More on Mercury

More on Mercury

Exchanges on mercury, ephedra and TTP.


I was surprised and disturbed by your answer to the woman who asked about mercury in vaccinations. There is actually a strong correlation drawn through research between thimerosal and autism. Recent research shows that certain children cannot excrete the mercury. That aside, I could accept your statement that you are unconvinced. However, to say that you are unconvinced of mercury causing any neurological symptoms is a surprisingly unenlightened statement, particularly for a medical professional. Mercury has been known as a neurotoxin for more than 150 years.

I find your remarks particularly interesting in light of all the news on mercury in the environment–in which absolutely no one disputes that mercury is a known neurotoxin. Whether thimerosal is the sole cause of autism remains to be seen, but after reading most of the research on the subject, I can tell you it definitely plays a role.

You should also be cautious about reassuring people about its removal from vaccines. The push to remove thimerosal was purely voluntary, and no vaccines were recalled, which means they are still being administered in many offices because they do not expire until late this year. Furthermore, a recent random study of vaccines from four companies (two of which were billed as mercury free) showed mercury still existed in all shots tested.

I implore you to take a more active role in reading the research, because each person you falsely reassure becomes a potential victim of mercury poisoning.


Dear Susan,

I appreciate your comment, and I have reviewed the literature fairly extensively for my upcoming book, False Alarm: The Truth About the Epidemic of Fear. But what I found does not show a convincing proven cause/effect relationship between thimerosal-containing vaccines and autism in humans. I am not saying that mercury is not a neurotoxin–of course it is. And I am not saying that thimerosal shouldn’t have been removed from vaccines at the first sign of any association with neural irritability–even in mice. It should have been removed long ago.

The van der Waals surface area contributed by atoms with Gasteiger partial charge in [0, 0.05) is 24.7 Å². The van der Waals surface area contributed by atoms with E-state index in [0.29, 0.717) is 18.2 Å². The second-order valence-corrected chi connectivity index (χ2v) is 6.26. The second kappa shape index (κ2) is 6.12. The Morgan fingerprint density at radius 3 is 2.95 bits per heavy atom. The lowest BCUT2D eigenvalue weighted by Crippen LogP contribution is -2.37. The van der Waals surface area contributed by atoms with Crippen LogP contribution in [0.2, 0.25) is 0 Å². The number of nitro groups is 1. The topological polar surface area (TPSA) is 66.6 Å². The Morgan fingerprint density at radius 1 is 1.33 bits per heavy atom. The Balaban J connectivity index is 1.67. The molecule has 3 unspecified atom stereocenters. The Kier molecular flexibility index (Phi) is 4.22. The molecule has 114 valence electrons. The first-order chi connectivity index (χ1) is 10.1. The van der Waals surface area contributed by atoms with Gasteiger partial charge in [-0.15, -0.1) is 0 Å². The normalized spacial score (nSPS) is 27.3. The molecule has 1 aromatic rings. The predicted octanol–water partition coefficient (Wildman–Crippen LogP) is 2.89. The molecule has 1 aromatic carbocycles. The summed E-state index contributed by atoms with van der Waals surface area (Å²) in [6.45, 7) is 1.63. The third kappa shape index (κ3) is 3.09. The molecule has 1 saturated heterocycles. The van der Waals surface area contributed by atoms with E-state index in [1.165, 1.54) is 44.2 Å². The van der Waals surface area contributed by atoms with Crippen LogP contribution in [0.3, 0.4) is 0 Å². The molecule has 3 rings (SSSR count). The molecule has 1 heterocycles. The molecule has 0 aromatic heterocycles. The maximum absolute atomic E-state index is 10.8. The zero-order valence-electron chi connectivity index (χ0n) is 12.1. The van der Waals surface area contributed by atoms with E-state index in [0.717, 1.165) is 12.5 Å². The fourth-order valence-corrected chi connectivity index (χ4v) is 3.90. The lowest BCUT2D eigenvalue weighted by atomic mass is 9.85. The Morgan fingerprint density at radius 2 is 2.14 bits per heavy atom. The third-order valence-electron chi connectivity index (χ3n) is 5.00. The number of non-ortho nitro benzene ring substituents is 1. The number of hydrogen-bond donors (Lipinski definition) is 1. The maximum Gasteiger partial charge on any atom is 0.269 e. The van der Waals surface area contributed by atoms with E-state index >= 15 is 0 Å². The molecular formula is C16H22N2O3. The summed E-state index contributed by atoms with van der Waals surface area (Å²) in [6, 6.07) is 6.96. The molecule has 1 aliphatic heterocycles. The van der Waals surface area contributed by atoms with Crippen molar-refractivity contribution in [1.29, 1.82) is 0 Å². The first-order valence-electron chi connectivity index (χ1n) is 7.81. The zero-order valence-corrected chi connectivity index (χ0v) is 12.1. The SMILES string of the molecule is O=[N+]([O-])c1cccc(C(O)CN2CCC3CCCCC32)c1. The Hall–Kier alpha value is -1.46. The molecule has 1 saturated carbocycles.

But saying that an unnecessary additive should be removed and saying that it is directly causing autism are far different things. If we are to have credibility as critics of drug company carelessness and callousness, we cannot blur our categories, using toxic doses of mercury as a synonym for thimerosal, when two large scientific trials did not show an association with thimerosal and autism in humans. Do we need more large studies on the effects and side effects of vaccines and additives such as thimerosal? Of course we do. But jumping to conclusions prematurely means scaring the public unnecessarily and is not the same thing as justifying careless vaccine-making.

Is anything being done about the mercury in the seafood we consume? Isn’t the government spending tax dollars to make sure our waters aren’t polluted? If the agency that is responsible for clean water is not doing its job, shouldn’t the consumption of fish be banned the same as eating beef would be if mad cow disease broke out?

Olalla, Wash.

I do believe that increasing mercury in our waters is problematic and tied to pollution. And I think that children and pregnant women especially should eat only certain kinds of fish and limit quantities. But mercury isn’t the only problem with water pollution, just as mad cow, a rare disease, is more of a signal of improper beef scrutiny than the major problem or risk (that would be salmonella).